Volume 45 Number 42

As the world turns



THEATER The title of Matt Smith’s solo show recalls a certain long-running television soap, but the tale it flags is nutty even by the guiding light of that genre. The Seattle-based writer-performer’s All My Children, now running at the Berkeley Marsh, is the wry, offbeat first-person account of one solitary middle-aged man’s shameless construction of a family by unconventional means — namely, stalking the children of his exes.

Max Poth (an affable, dryly amusing Smith) explains he’s had six serious romantic relationships in his life. But owing to a certain reticence or immaturity on his part, none of them lasted or led to marriage, let alone children. Max has recently learned, however — after a little nostalgic trawling of the Internet — that the women he once loved all managed to marry some other dude within months of breaking up with him. More than that, they each had a child — their one and only child — within a year of leaving him.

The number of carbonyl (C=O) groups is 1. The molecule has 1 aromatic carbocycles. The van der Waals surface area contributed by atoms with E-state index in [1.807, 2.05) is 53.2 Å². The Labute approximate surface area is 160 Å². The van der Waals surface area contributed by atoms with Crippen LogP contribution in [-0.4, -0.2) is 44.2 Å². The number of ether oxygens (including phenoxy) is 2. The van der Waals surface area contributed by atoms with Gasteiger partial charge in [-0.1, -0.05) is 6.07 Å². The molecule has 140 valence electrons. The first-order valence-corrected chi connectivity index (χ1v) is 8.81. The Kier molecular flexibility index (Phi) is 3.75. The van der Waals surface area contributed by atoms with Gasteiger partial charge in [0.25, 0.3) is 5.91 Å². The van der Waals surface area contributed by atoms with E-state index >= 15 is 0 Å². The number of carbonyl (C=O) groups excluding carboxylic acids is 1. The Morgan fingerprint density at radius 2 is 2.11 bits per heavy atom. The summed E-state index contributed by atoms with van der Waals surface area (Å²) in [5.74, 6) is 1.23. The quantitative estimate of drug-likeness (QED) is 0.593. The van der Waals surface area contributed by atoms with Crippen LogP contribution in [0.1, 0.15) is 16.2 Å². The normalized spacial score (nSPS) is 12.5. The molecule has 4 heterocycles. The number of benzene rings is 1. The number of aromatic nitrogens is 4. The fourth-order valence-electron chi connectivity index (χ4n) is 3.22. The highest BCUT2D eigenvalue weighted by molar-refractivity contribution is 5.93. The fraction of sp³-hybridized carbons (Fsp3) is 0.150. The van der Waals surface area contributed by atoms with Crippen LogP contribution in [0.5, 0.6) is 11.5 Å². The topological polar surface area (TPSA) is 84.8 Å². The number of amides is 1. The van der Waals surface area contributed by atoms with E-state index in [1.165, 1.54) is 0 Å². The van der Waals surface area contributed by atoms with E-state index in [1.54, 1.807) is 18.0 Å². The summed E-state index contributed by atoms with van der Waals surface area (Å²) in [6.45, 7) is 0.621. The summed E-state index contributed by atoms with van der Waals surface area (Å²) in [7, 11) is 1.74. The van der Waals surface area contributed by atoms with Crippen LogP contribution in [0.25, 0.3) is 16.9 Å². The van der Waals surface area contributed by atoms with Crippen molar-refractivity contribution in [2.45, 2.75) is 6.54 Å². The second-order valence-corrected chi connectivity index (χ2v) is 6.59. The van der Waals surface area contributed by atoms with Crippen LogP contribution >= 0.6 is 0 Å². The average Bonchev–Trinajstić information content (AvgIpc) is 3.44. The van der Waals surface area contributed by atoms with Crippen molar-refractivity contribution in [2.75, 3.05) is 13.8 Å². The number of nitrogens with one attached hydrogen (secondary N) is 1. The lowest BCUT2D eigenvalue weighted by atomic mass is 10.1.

Max is the kind of guy who takes that kind of thing personally. Intrigued, stirred, and more than likely gripped by a midlife crisis, the wiry, weathered, graying perennial bachelor seeks out these grown children one by one, and tells them he is their real father. To hear Max confess it, this pronouncement comes out the first time as the pure inspiration of the moment, an irresistible impulse. But what begins willy-nilly soon continues with premeditation, a half-examined earnestness, and an almost scientific detachment. We, his audience, listen with increasingly rapt attention, a combination of fascination, mounting horror, and nervous laughter as Max — alone on a small stage with no mise-en-scène to speak of beyond a deliberately hokey light shift or two — waxes on about his cuckoo-like experiment in brood parasitism, or fatherhood.